Multiplayer: The obvious problem with only having one AudioListener is how to structure a multiplayer game. (Note: I'm talking about split-screen here, I haven't looked into networking at all so I don't know how that would work either) We sort-of flubbed this with S.P.A.R.K., and it didn't matter for Trials of the Rift because the entire arena was onscreen at once, so all the audio could be 2D. There are various assets on the Unity store that claim to solve this problem; most of the ones I looked at were huge (and hugely expensive) all-purpose audio managers packed full of features that I really didn't need. The one I decided to go with is called SSAM, and it works by creating virtual AudioListeners, determining which one is closest to the playing AudioSource, and transforming the entire virtual system into a space relative to the single true AudioListener. The potential downside of this concept is that it means each sound will only be heard by the closest virtual AudioListener at the correct volume relative to it, but that wasn't a problem for me simply because of how splitscreen works. A sound playing right next to one player may sound like it's in the distance to another, but that distant sound would be drowned out by it playing at full volume in the first player's listener. Get it? SSAM is also ideal because it doesn't affect 2D sounds at all, and the virtual AudioSources you'll be adding replace the normal ones perfectly, including all attributes and methods. So I'd recommend this asset because it sure saved me a lot of hassle trying to do something similar on my own.
Popping: This is the big one. A quick Google search will tell you that Unity has immense trouble with seamlessly looping audio, and has pretty much since its first release. It seems like this would be a pretty easy thing to get right, what with its prevalence for BGM especially in videogames...but this isn't the first similar comment I've made. The point is that there's often a very audible pop or click when the track loops, even if you've taken care to edit the waveform to the point where it does loop seamlessly when played in a music player. The message boards don't offer a whole lot of help, mainly solutions that only seem to work in specific cases or aren't helpful at all ("make sure you fade in and fade out to remove the pop"... sure, except then it's not a seamless loop either, if the sound goes to zero at some point?), but the one thing that seems clear is that you've got no hope if you're using .mp3 files or anything of lower quality than that. So stick with .wav files and use AudioSource functions like PlayScheduled() to create your own loops, rather than the built-in checkbox. PlayScheduled() takes a dspTime parameter, which is apparently much more accurate than a normal float... You can read more about all of that in this excellent blog post, but I went with another asset that did it all for me automatically.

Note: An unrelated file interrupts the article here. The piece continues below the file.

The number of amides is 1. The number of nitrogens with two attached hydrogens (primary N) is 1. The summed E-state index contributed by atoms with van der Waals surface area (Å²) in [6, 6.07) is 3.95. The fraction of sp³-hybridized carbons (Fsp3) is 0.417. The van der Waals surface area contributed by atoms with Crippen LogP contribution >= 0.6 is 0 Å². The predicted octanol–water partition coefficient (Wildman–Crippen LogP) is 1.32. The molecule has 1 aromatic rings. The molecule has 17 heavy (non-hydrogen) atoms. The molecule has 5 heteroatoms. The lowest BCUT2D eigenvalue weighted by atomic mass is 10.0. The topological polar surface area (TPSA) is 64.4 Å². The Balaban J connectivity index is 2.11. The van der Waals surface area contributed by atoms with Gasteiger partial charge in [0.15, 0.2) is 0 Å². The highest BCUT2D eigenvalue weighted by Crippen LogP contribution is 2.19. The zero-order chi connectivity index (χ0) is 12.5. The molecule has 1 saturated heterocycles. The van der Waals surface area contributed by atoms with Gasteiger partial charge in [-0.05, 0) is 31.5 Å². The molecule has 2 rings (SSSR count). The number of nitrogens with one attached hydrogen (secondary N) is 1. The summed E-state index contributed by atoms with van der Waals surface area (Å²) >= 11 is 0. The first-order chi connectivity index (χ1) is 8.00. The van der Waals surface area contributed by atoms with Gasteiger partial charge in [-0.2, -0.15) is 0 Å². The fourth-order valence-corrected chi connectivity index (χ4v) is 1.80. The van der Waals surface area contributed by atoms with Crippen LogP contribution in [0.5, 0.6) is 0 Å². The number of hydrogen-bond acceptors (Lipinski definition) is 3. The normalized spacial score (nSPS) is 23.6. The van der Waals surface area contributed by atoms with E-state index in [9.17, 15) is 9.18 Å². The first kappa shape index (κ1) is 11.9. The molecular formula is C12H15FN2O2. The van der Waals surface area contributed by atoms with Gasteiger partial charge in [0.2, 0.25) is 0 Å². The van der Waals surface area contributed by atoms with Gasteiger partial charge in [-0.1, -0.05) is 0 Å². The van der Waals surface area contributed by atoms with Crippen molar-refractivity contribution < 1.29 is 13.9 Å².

Pausing: My last nugget of wisdom has to do with the pause menu. Most people will use a Time.timeScale call to pause the game, but this has no effect on AudioSources. AudioSources have their own .Stop() and .Pause() methods to turn off the music, but can you imagine the hassle of trying to find every AudioSource in the game and modify it when a pause happens? Luckily, there's a shortcut in the form of AudioListener.pause. See the difference? Pausing the listener pauses all of the sources at once, in one call. But what about playing music and SFX on the pause menu? Luckily, there's a solution for that too, in the form of .ignoreListenerPause, a value that can be set per AudioSource and does exactly what it says, allowing effects to play through that source regardless of whether the AudioListener is paused or not. Functionality like this is really beautiful, because it's a case of the tool being able to perfectly do exactly what you want from it.